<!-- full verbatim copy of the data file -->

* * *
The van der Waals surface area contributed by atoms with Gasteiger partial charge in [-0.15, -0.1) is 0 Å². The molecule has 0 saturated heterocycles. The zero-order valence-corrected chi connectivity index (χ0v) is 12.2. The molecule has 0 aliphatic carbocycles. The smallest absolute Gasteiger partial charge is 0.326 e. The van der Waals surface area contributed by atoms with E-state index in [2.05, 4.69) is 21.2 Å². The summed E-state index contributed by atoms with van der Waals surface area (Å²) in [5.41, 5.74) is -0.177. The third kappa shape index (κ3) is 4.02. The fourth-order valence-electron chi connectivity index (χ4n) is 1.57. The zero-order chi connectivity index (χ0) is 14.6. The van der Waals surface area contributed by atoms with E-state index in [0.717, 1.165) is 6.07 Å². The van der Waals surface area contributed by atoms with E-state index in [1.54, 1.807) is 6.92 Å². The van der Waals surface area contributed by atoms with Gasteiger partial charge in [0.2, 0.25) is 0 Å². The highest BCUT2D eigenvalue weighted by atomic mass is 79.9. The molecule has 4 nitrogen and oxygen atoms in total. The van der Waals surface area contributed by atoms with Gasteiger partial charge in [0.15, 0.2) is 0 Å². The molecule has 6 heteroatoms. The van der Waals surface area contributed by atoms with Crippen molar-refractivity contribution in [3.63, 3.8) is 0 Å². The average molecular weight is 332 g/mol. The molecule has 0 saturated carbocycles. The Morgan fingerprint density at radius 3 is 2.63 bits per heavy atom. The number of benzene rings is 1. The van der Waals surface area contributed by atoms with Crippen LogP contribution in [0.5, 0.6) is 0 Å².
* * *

The van der Waals surface area contributed by atoms with Gasteiger partial charge in [-0.15, -0.1) is 0 Å². The molecule has 0 saturated heterocycles. The zero-order valence-corrected chi connectivity index (χ0v) is 12.2. The molecule has 0 aliphatic carbocycles. The smallest absolute Gasteiger partial charge is 0.326 e. The van der Waals surface area contributed by atoms with E-state index in [2.05, 4.69) is 21.2 Å². The summed E-state index contributed by atoms with van der Waals surface area (Å²) in [5.41, 5.74) is -0.177. The third kappa shape index (κ3) is 4.02. The fourth-order valence-electron chi connectivity index (χ4n) is 1.57. The zero-order chi connectivity index (χ0) is 14.6. The van der Waals surface area contributed by atoms with E-state index in [0.717, 1.165) is 6.07 Å². The van der Waals surface area contributed by atoms with E-state index in [1.54, 1.807) is 6.92 Å². The van der Waals surface area contributed by atoms with Gasteiger partial charge in [0.2, 0.25) is 0 Å². The highest BCUT2D eigenvalue weighted by atomic mass is 79.9. The molecule has 4 nitrogen and oxygen atoms in total. The van der Waals surface area contributed by atoms with Gasteiger partial charge in [0.15, 0.2) is 0 Å². The molecule has 6 heteroatoms. The van der Waals surface area contributed by atoms with Crippen molar-refractivity contribution in [3.63, 3.8) is 0 Å². The average molecular weight is 332 g/mol. The molecule has 0 saturated carbocycles. The Morgan fingerprint density at radius 3 is 2.63 bits per heavy atom. The number of benzene rings is 1. The van der Waals surface area contributed by atoms with Crippen LogP contribution in [0.5, 0.6) is 0 Å².